And here is the Japanese followed by a rewritten version of Birnbaum’s translation with the deleted sections added in:

「彼らはときどき穴を掘るんだ」と老人は言った。「たぶん私がチェスに凝るのと原理的には同じようなものだろう。意味もないし、どこにも辿りつかない。しかしそんなことはどうでもいいのさ。誰も意味なんて必要としないし、どこかに辿りつきたいと思っているわけではないからね。我々はここでみんなそれぞれに純粋な穴を掘りつづけているんだ。目的のない行為、進歩のない努力、どこにも辿りつかない歩行、素晴らしいと思わんかね。誰も傷つかないし、誰も傷つけない。誰も追い越さないし、誰にも追い抜かれない。勝利もなく、敗北もない。」

“They dig holes from time to time,” the Colonel explains. “It is probably for them what chess is for me, in principle. It has no special meaning, does not transport them anywhere. But that doesn’t matter. No one needs meaning, and no one wants to be transported anywhere. All of us dig at our own pure holes. We have nothing to achieve by our activities, no progress to accomplish with our effort, nowhere to get to. Is there not something marvelous about this? We hurt no one and no one gets hurt. We overtake no one, and no one is overtaken. No victory, no defeat.” (317)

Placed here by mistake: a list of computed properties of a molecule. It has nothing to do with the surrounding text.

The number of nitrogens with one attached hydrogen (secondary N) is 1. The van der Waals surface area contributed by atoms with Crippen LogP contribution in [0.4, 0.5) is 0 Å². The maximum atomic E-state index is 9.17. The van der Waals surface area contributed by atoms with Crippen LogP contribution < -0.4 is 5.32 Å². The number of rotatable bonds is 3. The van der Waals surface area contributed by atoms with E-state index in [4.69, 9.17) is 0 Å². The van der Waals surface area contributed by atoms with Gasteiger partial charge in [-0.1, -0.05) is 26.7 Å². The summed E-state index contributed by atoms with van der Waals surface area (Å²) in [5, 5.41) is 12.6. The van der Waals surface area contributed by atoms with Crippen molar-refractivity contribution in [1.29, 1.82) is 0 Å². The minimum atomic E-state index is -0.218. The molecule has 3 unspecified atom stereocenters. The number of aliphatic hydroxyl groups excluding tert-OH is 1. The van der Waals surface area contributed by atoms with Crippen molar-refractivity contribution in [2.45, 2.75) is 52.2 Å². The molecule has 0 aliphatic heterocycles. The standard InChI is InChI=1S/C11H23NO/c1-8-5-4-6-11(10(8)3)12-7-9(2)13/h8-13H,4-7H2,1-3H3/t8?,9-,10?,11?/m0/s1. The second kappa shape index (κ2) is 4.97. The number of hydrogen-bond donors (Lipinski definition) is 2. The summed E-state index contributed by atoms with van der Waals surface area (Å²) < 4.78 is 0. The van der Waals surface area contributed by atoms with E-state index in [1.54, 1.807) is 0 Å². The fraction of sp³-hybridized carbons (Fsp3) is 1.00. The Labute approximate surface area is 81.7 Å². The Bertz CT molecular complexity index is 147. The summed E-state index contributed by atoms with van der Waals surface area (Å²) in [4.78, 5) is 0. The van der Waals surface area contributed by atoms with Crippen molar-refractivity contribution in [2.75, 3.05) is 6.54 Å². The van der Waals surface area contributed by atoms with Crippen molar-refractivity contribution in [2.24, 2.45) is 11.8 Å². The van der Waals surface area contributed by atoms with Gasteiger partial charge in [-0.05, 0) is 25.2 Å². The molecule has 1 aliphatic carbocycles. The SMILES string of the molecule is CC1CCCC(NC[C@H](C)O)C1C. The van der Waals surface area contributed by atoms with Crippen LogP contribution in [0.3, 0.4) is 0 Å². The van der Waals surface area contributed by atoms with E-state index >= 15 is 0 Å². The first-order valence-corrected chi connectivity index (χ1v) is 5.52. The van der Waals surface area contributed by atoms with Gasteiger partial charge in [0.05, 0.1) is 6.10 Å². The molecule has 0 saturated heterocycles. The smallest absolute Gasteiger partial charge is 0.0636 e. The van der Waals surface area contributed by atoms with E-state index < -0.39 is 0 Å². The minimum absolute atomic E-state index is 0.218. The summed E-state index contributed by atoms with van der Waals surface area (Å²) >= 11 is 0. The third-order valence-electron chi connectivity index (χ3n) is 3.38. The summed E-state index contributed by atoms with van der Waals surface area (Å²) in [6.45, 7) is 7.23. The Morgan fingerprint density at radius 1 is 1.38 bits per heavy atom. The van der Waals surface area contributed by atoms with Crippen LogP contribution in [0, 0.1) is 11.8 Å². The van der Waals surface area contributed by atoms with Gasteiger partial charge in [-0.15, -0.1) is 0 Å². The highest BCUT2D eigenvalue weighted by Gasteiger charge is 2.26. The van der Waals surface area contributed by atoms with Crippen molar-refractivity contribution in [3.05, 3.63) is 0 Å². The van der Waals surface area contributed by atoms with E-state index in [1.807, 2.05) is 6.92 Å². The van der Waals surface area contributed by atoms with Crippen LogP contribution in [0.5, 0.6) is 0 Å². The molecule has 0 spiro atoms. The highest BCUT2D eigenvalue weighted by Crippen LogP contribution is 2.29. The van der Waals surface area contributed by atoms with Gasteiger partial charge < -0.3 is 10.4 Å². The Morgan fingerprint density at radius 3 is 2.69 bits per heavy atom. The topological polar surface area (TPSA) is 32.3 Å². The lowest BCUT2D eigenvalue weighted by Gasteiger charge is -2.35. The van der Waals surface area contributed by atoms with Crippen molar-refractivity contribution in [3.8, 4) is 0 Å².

Pretty interesting. Birnbaum cuts the one sentence that really links it with Dead Heat, and that is the “overtake, overtaken” line.

We should be approaching another Dead Heat reference in the Hard-boiled Wonderland section of the novel as well. I’m looking forward to making some progress on this relatively meaningless exercise. I hope you enjoy following along as I dig my hole.

Comments are closed.